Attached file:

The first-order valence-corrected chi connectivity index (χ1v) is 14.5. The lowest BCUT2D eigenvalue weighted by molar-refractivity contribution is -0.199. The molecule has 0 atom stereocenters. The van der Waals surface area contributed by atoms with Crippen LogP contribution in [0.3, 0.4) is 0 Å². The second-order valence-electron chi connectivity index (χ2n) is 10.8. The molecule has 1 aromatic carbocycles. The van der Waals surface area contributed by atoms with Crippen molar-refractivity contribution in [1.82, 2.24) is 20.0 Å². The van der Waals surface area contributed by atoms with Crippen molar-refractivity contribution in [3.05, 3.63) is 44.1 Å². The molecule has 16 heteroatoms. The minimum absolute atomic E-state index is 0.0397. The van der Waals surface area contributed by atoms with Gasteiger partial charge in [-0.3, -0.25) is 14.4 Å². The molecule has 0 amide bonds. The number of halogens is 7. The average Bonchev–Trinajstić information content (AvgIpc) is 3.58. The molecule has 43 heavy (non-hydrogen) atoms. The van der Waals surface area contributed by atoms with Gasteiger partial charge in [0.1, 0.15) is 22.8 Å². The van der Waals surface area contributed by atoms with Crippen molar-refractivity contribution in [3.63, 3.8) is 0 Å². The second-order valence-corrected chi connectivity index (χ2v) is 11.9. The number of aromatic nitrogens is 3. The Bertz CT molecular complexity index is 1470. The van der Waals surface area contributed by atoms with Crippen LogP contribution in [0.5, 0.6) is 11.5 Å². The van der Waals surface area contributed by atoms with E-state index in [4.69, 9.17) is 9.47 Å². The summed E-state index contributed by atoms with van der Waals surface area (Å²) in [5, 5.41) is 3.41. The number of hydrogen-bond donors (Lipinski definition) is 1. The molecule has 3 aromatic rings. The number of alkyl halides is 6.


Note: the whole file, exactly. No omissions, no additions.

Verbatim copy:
The first-order valence-corrected chi connectivity index (χ1v) is 14.5. The lowest BCUT2D eigenvalue weighted by molar-refractivity contribution is -0.199. The molecule has 0 atom stereocenters. The van der Waals surface area contributed by atoms with Crippen LogP contribution in [0.3, 0.4) is 0 Å². The second-order valence-electron chi connectivity index (χ2n) is 10.8. The molecule has 1 aromatic carbocycles. The van der Waals surface area contributed by atoms with Crippen molar-refractivity contribution in [1.82, 2.24) is 20.0 Å². The van der Waals surface area contributed by atoms with Crippen molar-refractivity contribution in [3.05, 3.63) is 44.1 Å². The molecule has 16 heteroatoms. The minimum absolute atomic E-state index is 0.0397. The van der Waals surface area contributed by atoms with Gasteiger partial charge in [-0.3, -0.25) is 14.4 Å². The molecule has 0 amide bonds. The number of halogens is 7. The average Bonchev–Trinajstić information content (AvgIpc) is 3.58. The molecule has 43 heavy (non-hydrogen) atoms. The van der Waals surface area contributed by atoms with Gasteiger partial charge in [0.1, 0.15) is 22.8 Å². The van der Waals surface area contributed by atoms with Crippen molar-refractivity contribution in [3.63, 3.8) is 0 Å². The second-order valence-corrected chi connectivity index (χ2v) is 11.9. The number of aromatic nitrogens is 3. The Bertz CT molecular complexity index is 1470. The van der Waals surface area contributed by atoms with Crippen LogP contribution in [0.5, 0.6) is 11.5 Å². The van der Waals surface area contributed by atoms with E-state index in [4.69, 9.17) is 9.47 Å². The summed E-state index contributed by atoms with van der Waals surface area (Å²) in [5, 5.41) is 3.41. The number of hydrogen-bond donors (Lipinski definition) is 1. The molecule has 3 aromatic rings. The number of alkyl halides is 6.